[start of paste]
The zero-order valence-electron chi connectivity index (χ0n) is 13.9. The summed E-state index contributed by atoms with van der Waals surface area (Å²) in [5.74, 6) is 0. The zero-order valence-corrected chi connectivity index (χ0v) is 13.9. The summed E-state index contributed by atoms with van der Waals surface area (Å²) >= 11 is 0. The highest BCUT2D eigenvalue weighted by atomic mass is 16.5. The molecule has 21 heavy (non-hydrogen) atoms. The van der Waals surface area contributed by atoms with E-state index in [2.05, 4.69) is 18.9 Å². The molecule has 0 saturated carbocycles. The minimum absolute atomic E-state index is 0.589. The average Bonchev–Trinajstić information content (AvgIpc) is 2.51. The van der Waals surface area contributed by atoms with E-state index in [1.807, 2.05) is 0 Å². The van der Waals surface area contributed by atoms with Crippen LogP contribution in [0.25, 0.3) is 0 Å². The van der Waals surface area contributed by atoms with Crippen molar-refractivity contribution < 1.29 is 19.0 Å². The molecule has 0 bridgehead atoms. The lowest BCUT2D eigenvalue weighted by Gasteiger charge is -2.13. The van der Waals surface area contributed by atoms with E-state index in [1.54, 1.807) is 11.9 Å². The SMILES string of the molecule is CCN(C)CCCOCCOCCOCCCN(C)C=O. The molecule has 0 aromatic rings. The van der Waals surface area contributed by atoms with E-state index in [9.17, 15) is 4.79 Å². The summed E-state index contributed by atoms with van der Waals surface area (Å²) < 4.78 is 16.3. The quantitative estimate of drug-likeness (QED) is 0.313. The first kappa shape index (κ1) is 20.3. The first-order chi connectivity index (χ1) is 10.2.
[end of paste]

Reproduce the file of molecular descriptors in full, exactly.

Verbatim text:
The zero-order valence-electron chi connectivity index (χ0n) is 13.9. The summed E-state index contributed by atoms with van der Waals surface area (Å²) in [5.74, 6) is 0. The zero-order valence-corrected chi connectivity index (χ0v) is 13.9. The summed E-state index contributed by atoms with van der Waals surface area (Å²) >= 11 is 0. The highest BCUT2D eigenvalue weighted by atomic mass is 16.5. The molecule has 21 heavy (non-hydrogen) atoms. The van der Waals surface area contributed by atoms with E-state index in [2.05, 4.69) is 18.9 Å². The molecule has 0 saturated carbocycles. The minimum absolute atomic E-state index is 0.589. The average Bonchev–Trinajstić information content (AvgIpc) is 2.51. The van der Waals surface area contributed by atoms with E-state index in [1.807, 2.05) is 0 Å². The van der Waals surface area contributed by atoms with Crippen LogP contribution in [0.25, 0.3) is 0 Å². The van der Waals surface area contributed by atoms with Crippen molar-refractivity contribution < 1.29 is 19.0 Å². The molecule has 0 bridgehead atoms. The lowest BCUT2D eigenvalue weighted by Gasteiger charge is -2.13. The van der Waals surface area contributed by atoms with E-state index in [1.54, 1.807) is 11.9 Å². The SMILES string of the molecule is CCN(C)CCCOCCOCCOCCCN(C)C=O. The molecule has 0 aromatic rings. The van der Waals surface area contributed by atoms with E-state index in [9.17, 15) is 4.79 Å². The summed E-state index contributed by atoms with van der Waals surface area (Å²) < 4.78 is 16.3. The quantitative estimate of drug-likeness (QED) is 0.313. The first kappa shape index (κ1) is 20.3. The first-order chi connectivity index (χ1) is 10.2.